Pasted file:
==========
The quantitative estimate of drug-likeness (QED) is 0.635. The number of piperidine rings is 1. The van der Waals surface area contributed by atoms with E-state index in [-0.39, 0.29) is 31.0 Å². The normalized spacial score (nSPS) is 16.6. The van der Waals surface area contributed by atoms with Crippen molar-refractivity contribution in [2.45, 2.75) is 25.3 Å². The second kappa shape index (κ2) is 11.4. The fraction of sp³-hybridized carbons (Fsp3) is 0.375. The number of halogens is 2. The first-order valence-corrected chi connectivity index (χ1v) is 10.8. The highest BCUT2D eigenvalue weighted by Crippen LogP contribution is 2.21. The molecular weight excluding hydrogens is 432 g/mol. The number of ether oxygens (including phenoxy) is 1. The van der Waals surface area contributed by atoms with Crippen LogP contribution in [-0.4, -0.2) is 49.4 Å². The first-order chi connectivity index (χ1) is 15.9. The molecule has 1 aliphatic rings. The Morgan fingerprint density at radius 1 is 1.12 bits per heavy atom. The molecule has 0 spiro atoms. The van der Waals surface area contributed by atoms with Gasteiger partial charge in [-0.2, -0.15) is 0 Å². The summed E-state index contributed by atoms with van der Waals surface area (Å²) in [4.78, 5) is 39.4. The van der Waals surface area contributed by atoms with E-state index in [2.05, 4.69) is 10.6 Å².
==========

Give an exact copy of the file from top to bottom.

The quantitative estimate of drug-likeness (QED) is 0.635. The number of piperidine rings is 1. The van der Waals surface area contributed by atoms with E-state index in [-0.39, 0.29) is 31.0 Å². The normalized spacial score (nSPS) is 16.6. The van der Waals surface area contributed by atoms with Crippen molar-refractivity contribution in [2.45, 2.75) is 25.3 Å². The second kappa shape index (κ2) is 11.4. The fraction of sp³-hybridized carbons (Fsp3) is 0.375. The number of halogens is 2. The first-order valence-corrected chi connectivity index (χ1v) is 10.8. The highest BCUT2D eigenvalue weighted by Crippen LogP contribution is 2.21. The molecular weight excluding hydrogens is 432 g/mol. The number of ether oxygens (including phenoxy) is 1. The van der Waals surface area contributed by atoms with Crippen LogP contribution in [-0.4, -0.2) is 49.4 Å². The first-order chi connectivity index (χ1) is 15.9. The molecule has 1 aliphatic rings. The Morgan fingerprint density at radius 1 is 1.12 bits per heavy atom. The molecule has 0 spiro atoms. The van der Waals surface area contributed by atoms with Gasteiger partial charge in [-0.2, -0.15) is 0 Å². The summed E-state index contributed by atoms with van der Waals surface area (Å²) in [4.78, 5) is 39.4. The van der Waals surface area contributed by atoms with E-state index in [2.05, 4.69) is 10.6 Å².